The newly famous Halle synagogue was built in 1953 out of the hall of the funeral home (hence its compact size) and is the only operating synagogue in the state of Saxony-Anhalt, of which Halle is the “cultural capital.” A wall surrounding the campus serves as a type of fortress. The attacker’s homemade weapons and explosives were no match for the wooden doors that serve as entryways. Worshippers knew what was happening through a surveillance camera installed by the Jewish Agency.

At its peak before the war, an estimated 1,400 Jews lived in the city of about 200,000 people. Destroyed during Kristallnacht, the city’s Reform synagogue with its ornate Moorish design took up a good chunk of a city block. Its former grounds now make up apartment buildings, a lot and a construction site. A portion of its facade was made into a memorial by the GDR in the late 1980s, when the Communist government sought to open to the West and attract Jewish tourism (and dollars). It stands prominently on “Jerusalem Square,” these days adorned with sympathetic wreaths, near the headquarters of the Jewish community.

“The founding myth is that Jews have lived in the city for 1,200 years—that even predates Germany—and that they came here for the salt-mining industry, which was always very important,” Hieke said on a Jewish tour of the city.

Halle, which roughly means “salt production,” developed first as a salt-mining town in medieval times due its brine-rich grounds. The city’s red-and-silver logo could be mistaken for a permutation of a Turkish flag with a red star and crescent actually meant to mimic a salt crystal and pen. (Although the star is six-pointed, like the Star of David).

Saltworks Museum, Salt—or the “white gold”—made Halle rich in days gone by. Photo by Thomas Ziegler, Stadt Halle (Saale).

Actual evidence for Jewish settlement in the region dates back to the 11th century. Jews were believed to have engaged in commerce in Halle, an economic center, when they weren’t victim to the Holy Roman Germanic Empire’s pastime of sporadic Jewish expulsion.

During the industrial age, Jews made their mark in the city in a field they led nationally: retail. In the bustling Marktplatz, across from the famous five spires of the Market Church and Red Tower, the once Jewish-owned Art Deco department stores still stand. Halle surrendered to the Americans in time to stave off bombardment of its collection of medieval, Baroque and Renaissance cathedrals, castles and towers.

The most well-known Jew associated with the city is Leoplold Zunz, a forefather of academic Jewish studies, although he never lived in the city; rather, he earned his doctorate from the University of Halle. Halle’s most famous resident is the “Messiah” composer George Frederic Handel, but his hometown was too small for his ambition. He left for Europe’s bigger cities when he turned 18. The “Handel House” where he grew up and the summer’s annual Handel Festival are among the city’s claims to fame.

Handel House, the birthplace of George Frideric Handel. Photo by Thomas Ziegler, Stadt Halle (Saale).

Like most former East German cities, Halle underwent de-industrialization since Germany’s reunification. University students contribute a young, diverse vibe, as does its eccentric Beatles Museum—in tune with the city’s musical theme. Halle also boasts German’s oldest chocolate factory, Halloren Chocolate, which provide a rare kosher treat in a city that has no kosher restaurant. The famous “Halloren-Kugeln” (chocolate nuggets) happen to be kosher.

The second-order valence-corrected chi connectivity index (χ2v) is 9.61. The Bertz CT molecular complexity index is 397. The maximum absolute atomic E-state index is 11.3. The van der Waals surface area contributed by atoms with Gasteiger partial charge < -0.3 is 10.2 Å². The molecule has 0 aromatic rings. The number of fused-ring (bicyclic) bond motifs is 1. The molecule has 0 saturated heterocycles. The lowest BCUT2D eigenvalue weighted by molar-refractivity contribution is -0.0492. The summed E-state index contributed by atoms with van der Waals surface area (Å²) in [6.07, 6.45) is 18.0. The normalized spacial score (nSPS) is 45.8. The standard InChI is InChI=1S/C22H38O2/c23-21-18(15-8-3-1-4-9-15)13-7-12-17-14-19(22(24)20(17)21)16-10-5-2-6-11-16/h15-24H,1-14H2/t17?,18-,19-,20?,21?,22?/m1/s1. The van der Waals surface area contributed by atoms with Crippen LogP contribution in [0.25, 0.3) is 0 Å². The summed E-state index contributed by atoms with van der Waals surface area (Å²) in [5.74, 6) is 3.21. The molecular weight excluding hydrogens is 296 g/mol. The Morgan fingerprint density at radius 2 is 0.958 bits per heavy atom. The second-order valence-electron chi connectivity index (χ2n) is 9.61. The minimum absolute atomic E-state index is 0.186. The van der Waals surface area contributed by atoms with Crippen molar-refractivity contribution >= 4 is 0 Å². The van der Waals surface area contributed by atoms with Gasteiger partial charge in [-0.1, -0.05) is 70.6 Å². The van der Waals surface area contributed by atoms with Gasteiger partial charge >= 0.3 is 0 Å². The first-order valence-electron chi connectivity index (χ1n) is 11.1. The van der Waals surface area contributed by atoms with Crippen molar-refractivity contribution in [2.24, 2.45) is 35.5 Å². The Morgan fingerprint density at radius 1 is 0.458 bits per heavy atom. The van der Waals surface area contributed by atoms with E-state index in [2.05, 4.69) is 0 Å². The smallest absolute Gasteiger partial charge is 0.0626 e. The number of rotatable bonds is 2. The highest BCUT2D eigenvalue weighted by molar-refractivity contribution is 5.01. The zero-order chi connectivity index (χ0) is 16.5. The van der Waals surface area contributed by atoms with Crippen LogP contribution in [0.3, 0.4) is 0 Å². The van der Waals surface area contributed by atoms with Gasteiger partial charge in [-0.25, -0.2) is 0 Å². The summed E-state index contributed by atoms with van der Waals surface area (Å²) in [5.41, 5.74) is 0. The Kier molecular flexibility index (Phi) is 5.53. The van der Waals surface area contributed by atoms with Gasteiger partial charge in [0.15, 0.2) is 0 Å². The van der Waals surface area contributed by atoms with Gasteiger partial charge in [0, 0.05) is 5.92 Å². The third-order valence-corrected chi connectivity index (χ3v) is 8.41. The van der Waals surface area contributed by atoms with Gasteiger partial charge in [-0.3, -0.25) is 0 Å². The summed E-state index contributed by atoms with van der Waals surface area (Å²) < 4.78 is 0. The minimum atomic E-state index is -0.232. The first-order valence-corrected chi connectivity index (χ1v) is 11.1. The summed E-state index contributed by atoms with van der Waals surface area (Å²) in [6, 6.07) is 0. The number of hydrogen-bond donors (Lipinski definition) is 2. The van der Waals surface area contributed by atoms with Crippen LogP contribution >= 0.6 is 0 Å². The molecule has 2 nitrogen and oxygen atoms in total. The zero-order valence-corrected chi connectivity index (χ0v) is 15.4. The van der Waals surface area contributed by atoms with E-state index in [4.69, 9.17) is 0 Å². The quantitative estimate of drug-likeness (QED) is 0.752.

Contemplating the future

Proviroski cannot say yet say how the fate of the community will be altered from the attack on the day when Jewish fate is believed to be sealed. They’re still recouping, while he’s hoping he can catch up on some sleep after their planned Hanukkah party on Dec. 23. For now, the major visible change is the constant police presence outside the synagogue, part of renewed efforts to increase security at Jewish institutions. But will that be enough to secure Jewish safety?

“Overall, I am very pessimistic about the future of the Jewish community in Germany and in some other European countries,” said Proviroski. “The majority of the population supports us. As for the state, it seems that the government has no idea how to tackle the problems (not only hatred of Jews).”

For Hieke, it’s time to rethink education about Jews and Judaism, which have long been part and parcel of German culture.

“The attacker went through the German system; he got that approach of ‘Remembrance Culture’ only. It didn’t work, apparently, and it doesn’t work for many people,” he explained. “I used to teach at a school, and it’s just too far away from the students. They’re burdened with it on the one hand and overwhelmed by it on the other. They hear it all the time in history, ethics and German class. One of the reasons why it doesn’t really work is that they’re overwhelmed, and if you’re overwhelmed as a student, you shut off.”

The Halle Days of Jewish Culture, sponsored by various cultural and Jewish institutions, as well as the city itself, drew several thousand participants so far, mostly non-Jews. One mother brought her 5-year-old and 7-year old to its family day. A Christian, she came to Germany in 2015 from Syria. She had planned to attend regardless of the attack, but it gave her extra motivation.

“I believe it’s important to learn about other religions,” she said as Hieke looked on, pleased. Her son proudly wore his self-made kipah with a grin. A sign for a brighter future, he said, not only for Halle.

“If the political response matches the grassroots one,” Spinner added, “there should be some optimism about the possibility of Jewish life here, despite the obvious challenges.”